GRIGSBY, JAMES BOSTON
GRIGSBY, JAMES BOSTON (1878–1953). James Boston Grigsby, African-American insurance executive and civil rights activist in Houston, was born in Macon, Noxubee County, Mississippi, to Henry and Mariah (Dismuke) Grigsby on February 18, 1878. James had at least three brothers and two sisters; he was called Jimmy as a child. Very early in the twentieth century, Grigsby was living in Houston. By 1910 he was married to Bessie Arzelia Rose Grigsby, and they were living in Houston’s Third Ward.
On July 7, 1908, the American Mutual Benefit Association was incorporated. It was organized in Houston and under the directorship of James Grigsby. By the late 1920s he was president and treasurer of that company. In 1929 Grigsby and others in Houston founded the Gibraltar Life Insurance Company. He also was president of the American Mutual Insurance Company and, at one point, an executive at the Atlanta Life Insurance Company in Houston. His wife Bessie worked there also. For many years, the couple lived on Hadley Avenue in Houston.
In 1920 Grigsby was chosen as a delegate to the National Republican Convention. The same year, he was a candidate on the “Black and Tan” ticket for the position of Harris County tax collector. In July 1928 Grigsby and O. P. DeWalt filed a lawsuit in federal district court in an effort to prevent the exclusion of blacks from “lily-white” Texas Democratic primary elections (see WHITE PRIMARY). Both Grigsby and DeWalt told the judge that they had become Democrats a few years earlier. The national NAACP did not join the suit because of a possible conflict of interest. The suit was struck down by Judge J. C. Hutchison, Jr. Both DeWalt and Grigsby were persuaded to stop pursuing the matter in the courts. Grigsby founded the Business Men’s Luncheon Club in Houston in 1929, but the club was short-lived.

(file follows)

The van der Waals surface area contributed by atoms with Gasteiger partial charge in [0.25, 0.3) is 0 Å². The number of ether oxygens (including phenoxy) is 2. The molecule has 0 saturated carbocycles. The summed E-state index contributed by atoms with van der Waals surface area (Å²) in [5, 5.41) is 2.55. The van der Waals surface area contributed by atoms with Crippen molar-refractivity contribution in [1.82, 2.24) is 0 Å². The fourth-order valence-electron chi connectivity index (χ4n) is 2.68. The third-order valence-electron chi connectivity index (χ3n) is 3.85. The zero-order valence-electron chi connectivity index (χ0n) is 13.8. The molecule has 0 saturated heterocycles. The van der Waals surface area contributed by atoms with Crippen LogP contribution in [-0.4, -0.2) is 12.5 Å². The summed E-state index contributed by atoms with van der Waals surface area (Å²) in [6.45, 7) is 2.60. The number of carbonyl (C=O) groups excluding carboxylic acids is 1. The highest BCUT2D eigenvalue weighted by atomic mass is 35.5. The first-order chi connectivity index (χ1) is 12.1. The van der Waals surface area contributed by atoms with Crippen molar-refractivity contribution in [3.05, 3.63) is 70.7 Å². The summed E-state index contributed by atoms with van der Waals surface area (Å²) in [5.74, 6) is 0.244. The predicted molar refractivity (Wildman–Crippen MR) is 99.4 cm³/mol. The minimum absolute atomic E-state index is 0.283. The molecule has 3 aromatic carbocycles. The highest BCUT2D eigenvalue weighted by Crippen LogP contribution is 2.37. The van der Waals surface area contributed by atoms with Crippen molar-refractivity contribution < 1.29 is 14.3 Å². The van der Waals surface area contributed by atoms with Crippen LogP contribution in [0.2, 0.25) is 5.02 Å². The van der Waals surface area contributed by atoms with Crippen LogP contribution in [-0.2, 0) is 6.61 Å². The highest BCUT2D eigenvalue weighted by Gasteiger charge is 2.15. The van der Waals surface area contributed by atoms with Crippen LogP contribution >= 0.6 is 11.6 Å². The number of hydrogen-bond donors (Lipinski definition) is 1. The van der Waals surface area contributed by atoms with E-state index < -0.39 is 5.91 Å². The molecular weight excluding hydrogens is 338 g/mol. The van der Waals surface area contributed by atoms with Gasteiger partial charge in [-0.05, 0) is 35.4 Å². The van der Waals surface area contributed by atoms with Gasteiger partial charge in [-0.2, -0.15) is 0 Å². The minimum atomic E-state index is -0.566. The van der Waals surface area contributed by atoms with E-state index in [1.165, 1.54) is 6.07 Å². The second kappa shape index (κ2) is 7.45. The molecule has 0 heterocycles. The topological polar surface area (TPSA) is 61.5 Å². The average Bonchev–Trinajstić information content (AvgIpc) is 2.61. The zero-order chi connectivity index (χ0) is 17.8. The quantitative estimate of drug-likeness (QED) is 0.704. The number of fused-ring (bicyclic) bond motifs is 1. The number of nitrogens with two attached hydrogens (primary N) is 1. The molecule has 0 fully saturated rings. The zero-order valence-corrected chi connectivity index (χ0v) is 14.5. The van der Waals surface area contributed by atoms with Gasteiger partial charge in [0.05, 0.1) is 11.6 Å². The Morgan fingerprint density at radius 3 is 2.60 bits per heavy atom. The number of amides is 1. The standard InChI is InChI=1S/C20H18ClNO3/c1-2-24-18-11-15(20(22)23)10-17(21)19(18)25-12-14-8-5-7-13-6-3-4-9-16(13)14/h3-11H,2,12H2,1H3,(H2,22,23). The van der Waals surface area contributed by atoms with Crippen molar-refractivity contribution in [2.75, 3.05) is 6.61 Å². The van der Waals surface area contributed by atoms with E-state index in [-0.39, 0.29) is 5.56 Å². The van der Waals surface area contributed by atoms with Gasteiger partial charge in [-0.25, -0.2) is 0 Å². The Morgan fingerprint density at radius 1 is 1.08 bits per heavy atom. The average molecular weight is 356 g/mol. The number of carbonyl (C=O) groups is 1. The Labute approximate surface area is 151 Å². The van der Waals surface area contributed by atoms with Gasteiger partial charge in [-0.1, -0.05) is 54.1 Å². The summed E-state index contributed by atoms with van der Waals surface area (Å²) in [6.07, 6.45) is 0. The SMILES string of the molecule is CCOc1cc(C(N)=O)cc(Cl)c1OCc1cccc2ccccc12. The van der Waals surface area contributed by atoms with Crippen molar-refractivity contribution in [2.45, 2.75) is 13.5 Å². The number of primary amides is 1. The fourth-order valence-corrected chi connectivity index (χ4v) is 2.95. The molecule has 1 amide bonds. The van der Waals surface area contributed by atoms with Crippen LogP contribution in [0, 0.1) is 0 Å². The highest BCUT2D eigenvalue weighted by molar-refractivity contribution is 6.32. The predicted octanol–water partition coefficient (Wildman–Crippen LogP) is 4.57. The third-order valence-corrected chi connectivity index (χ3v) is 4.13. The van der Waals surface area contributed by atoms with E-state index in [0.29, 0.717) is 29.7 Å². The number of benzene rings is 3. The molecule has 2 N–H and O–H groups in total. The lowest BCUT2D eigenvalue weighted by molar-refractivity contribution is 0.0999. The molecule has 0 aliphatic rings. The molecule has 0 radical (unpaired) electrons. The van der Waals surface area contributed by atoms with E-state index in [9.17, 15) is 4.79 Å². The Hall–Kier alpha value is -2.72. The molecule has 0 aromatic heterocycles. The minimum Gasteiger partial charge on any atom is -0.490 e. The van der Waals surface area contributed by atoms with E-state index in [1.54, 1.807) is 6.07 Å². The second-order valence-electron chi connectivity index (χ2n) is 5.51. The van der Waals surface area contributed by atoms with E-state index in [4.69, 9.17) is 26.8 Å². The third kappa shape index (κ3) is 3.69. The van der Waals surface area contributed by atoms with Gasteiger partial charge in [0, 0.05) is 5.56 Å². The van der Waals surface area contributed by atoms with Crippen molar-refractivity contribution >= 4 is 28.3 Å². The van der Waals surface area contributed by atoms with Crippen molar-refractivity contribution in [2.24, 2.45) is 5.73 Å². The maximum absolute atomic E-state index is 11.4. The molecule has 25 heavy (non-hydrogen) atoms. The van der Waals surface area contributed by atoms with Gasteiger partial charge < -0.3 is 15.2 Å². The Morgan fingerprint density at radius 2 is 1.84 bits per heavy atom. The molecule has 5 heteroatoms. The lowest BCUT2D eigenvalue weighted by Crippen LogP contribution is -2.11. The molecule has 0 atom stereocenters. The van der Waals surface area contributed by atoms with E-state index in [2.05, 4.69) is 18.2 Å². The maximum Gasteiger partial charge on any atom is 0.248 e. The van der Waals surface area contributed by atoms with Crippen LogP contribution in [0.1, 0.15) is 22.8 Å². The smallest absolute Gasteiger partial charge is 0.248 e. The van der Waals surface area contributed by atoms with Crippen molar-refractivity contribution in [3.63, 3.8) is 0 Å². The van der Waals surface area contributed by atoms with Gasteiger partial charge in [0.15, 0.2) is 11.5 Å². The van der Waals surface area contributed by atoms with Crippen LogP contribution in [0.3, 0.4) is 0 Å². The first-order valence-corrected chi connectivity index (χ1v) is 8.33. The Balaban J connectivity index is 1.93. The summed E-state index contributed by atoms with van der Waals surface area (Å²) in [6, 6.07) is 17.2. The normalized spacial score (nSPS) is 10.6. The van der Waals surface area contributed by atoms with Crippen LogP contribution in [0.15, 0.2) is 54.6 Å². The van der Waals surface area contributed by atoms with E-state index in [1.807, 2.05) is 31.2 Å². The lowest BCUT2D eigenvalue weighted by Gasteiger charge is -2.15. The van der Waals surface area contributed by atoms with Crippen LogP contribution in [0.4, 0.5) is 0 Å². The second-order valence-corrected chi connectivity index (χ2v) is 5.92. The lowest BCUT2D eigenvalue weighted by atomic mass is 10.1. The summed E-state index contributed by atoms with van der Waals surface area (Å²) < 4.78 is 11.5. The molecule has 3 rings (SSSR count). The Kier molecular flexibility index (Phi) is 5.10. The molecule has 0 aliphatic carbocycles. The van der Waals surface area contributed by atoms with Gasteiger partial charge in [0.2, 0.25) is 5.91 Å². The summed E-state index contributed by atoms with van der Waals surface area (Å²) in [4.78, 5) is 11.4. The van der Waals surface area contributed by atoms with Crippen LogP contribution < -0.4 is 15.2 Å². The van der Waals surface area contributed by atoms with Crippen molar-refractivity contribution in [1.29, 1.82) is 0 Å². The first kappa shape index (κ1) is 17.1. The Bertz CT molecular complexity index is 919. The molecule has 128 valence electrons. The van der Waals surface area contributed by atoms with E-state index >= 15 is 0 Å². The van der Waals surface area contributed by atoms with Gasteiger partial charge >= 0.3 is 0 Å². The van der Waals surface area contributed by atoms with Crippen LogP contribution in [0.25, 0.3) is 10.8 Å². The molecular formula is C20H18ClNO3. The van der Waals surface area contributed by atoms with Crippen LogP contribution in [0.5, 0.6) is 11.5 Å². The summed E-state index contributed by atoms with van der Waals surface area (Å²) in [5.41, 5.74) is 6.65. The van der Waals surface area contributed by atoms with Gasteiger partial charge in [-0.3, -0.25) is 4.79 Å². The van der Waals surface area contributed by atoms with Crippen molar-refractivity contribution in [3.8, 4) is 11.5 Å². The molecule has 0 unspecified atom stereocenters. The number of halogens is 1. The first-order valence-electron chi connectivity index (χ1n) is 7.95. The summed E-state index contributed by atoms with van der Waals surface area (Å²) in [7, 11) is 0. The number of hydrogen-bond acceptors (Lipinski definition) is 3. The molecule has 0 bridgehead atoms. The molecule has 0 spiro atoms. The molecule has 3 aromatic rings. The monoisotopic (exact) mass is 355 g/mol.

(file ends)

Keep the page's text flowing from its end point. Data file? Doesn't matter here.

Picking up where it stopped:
In March 1939 Grigsby filed as a candidate for trustee of the Houston Independent School District’s (HISD) board. The following night, a huge cross was burned in his front yard, an act that was thought to have been taken by the Ku Klux Klan. In 1939–40 Grigsby and Benjamin J. Covington complained that their names had been used without permission on printed material being distributed by the National Colored Democratic Association (NCDA) that incorrectly associated them with Texas politician John Nance Garner’s campaign for the U.S. presidency. In 1944 Grigsby helped organize, in Dallas, the Texas League of Democratic Voters to help stimulate statewide African American voting. Grigsby was named secretary of the organization.
James Grigsby died in Houston on May 13, 1953, at the age of seventy-five. He had been a resident of Houston for half a century. He had no children. He was buried in Cemetery Beautiful in Houston.
Abilene Reporter-News, August 14, 1944. Corsicana Daily Sun, July 20, 24, 1928. El Paso Evening Post, July 26, 1928. Darlene Clark Hine, Black Victory: The Rise and Fall of the White Primary in Texas (Columbia, Missouri: University of Missouri Press, 2003). “James B. Grigsby,” Find A Grave Memorial (http://www.findagrave.com/cgi-bin/fg.cgi?page=gr&GRid=95085306), accessed on March 30, 2014. Howard Jones, The Red Diary: A Chronological History of Black Americans in Houston and Some Neighboring Harris County Communities—122 Years Later (Austin: Nortex Press, 1991). Merline Pitre, In Struggle Against Jim Crow: Lulu B. White and the NAACP, 1900–1957 (College Station: Texas A&M University Press, 2010).
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The following, adapted from the Chicago Manual of Style, 15th edition, is the preferred citation for this article.Handbook of Texas Online, Robert J. Duncan, "Grigsby, James Boston," accessed April 30, 2016, http://www.tshaonline.org/handbook/online/articles/fgrig.
Uploaded on July 29, 2014. Published by the Texas State Historical Association.
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